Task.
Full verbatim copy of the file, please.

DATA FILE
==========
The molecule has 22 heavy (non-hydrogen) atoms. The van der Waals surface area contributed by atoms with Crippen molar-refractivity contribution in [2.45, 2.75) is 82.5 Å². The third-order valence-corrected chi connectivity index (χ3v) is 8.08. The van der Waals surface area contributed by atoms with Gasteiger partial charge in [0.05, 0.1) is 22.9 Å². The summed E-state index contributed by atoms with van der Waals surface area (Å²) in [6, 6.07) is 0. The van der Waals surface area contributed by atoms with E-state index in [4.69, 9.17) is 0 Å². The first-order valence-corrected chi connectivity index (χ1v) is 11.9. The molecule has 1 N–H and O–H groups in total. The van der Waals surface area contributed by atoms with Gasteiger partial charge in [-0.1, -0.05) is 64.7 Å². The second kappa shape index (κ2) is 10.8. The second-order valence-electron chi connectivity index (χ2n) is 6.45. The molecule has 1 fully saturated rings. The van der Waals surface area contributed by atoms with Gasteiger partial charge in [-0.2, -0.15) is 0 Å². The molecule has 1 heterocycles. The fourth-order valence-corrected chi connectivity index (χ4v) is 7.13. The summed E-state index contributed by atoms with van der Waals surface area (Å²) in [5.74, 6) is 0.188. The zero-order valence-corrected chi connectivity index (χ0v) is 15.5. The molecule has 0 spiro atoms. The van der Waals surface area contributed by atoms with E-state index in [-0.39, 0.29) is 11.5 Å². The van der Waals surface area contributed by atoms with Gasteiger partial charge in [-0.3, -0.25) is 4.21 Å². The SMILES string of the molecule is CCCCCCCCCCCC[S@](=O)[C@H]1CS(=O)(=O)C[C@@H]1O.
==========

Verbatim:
The molecule has 22 heavy (non-hydrogen) atoms. The van der Waals surface area contributed by atoms with Crippen molar-refractivity contribution in [2.45, 2.75) is 82.5 Å². The third-order valence-corrected chi connectivity index (χ3v) is 8.08. The van der Waals surface area contributed by atoms with Gasteiger partial charge in [0.05, 0.1) is 22.9 Å². The summed E-state index contributed by atoms with van der Waals surface area (Å²) in [6, 6.07) is 0. The van der Waals surface area contributed by atoms with E-state index in [4.69, 9.17) is 0 Å². The first-order valence-corrected chi connectivity index (χ1v) is 11.9. The molecule has 1 N–H and O–H groups in total. The van der Waals surface area contributed by atoms with Gasteiger partial charge in [-0.1, -0.05) is 64.7 Å². The second kappa shape index (κ2) is 10.8. The second-order valence-electron chi connectivity index (χ2n) is 6.45. The molecule has 1 fully saturated rings. The van der Waals surface area contributed by atoms with Gasteiger partial charge in [-0.2, -0.15) is 0 Å². The molecule has 1 heterocycles. The fourth-order valence-corrected chi connectivity index (χ4v) is 7.13. The summed E-state index contributed by atoms with van der Waals surface area (Å²) in [5.74, 6) is 0.188. The zero-order valence-corrected chi connectivity index (χ0v) is 15.5. The molecule has 0 spiro atoms. The van der Waals surface area contributed by atoms with E-state index in [-0.39, 0.29) is 11.5 Å². The van der Waals surface area contributed by atoms with Gasteiger partial charge in [-0.3, -0.25) is 4.21 Å². The SMILES string of the molecule is CCCCCCCCCCCC[S@](=O)[C@H]1CS(=O)(=O)C[C@@H]1O.